A lot in Aspen was divided in half to make way for this white, slender home by US studio Rowland + Broughton, which is meant to bring “a sense of clarity and elegance to a traditionally ornate Victorian form”.
Called Game On, the dwelling is located in the Colorado mountain town’s historic West End neighbourhood. The project resulted from the splitting of a large property that contains a multi-storey home built in the 1890s.
“The historic home was picked up and placed on a new foundation, creating a vacant lot for Game On,” said Rowland + Broughton, which has offices in Aspen and Denver.
The new dwelling “needed to stand on its own” while also being contextually appropriate, especially considering that the project required approval from the city’s Historic Preservation Commission.
In response, the studio conceived a home with white, fibre-cement siding, a traditional front porch and a gabled roof – all meant to serve as an ode to the city’s architectural heritage.
“Inspired by the residential vernacular of Aspen’s historic West End neighbourhood, this home brings a sense of clarity and elegance to a traditionally ornate Victorian form,” the team said.
Rectangular in plan, the residence contains a main dwelling and a detached garage, which are separated by a small yard with a bocce ball court. In the front, a pathway crosses over a small stream and leads to the home’s main entrance.
Encompassing 4,291 square feet (399 square metres), the residence was designed to feel private and intimate, while also having the ability to accommodate a large number of guests.
“The home is modern and efficient with no unused space,” the team said.
In the main dwelling, the ground floor contains an open-plan kitchen, living and dining area, where a retractable glass wall provides a seamless connection to a covered terrace.
The upper level contains a guest bedroom and a master suite with a terrace.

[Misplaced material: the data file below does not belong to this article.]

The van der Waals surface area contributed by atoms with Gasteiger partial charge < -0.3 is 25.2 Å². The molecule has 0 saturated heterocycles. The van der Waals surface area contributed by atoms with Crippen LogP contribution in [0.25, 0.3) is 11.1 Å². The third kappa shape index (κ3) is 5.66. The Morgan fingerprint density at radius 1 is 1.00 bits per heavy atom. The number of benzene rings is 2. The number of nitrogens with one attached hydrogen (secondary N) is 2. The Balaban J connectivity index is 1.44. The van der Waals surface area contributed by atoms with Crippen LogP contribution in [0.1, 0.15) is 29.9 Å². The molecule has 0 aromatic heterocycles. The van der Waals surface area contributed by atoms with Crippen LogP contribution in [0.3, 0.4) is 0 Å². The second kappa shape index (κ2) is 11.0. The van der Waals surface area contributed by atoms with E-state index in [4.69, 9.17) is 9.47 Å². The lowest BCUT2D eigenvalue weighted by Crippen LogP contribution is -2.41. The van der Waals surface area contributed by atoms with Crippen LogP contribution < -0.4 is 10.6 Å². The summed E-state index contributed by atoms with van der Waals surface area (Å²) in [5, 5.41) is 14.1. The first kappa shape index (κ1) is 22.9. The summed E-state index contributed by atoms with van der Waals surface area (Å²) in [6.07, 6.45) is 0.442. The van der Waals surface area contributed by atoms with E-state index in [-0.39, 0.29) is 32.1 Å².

An open room and storage area were placed in the basement. A second basement located in the garage structure encompasses a great room and a bathroom.
Throughout the interior, the architects employed a restrained palette of colours and materials, and sought to “create an indoor environmental quality free of harmful chemicals”.
Finishes include concrete, wood and eco-friendly paint.
Floors and walls are sheathed in light-coloured oak, which helps the space feel bright and airy. Rooms are fitted with built-in furniture and contemporary decor.
The exterior landscaping features drought-tolerant plants, which help reduce water usage. Other sustainable elements include lighting, plumbing fixtures and mechanical systems that are highly efficient, along with solar panels that are mounted to the garage roof.
The bocce ball court is also a sustainable feature, as it helps control stormwater. “The court was designed to accept all the surface run-off as a permanent stormwater control,” the firm said.
The project earned LEED Gold certification from the US Green Building Council.
Other projects by Rowland + Broughton include a rectilinear home nestled into a mountainous site in rural Colorado.
Design team: Sarah Broughton, John Rowland, Dana Ellis, Jayna Kline, Amanda Christianson, Liz Whyte
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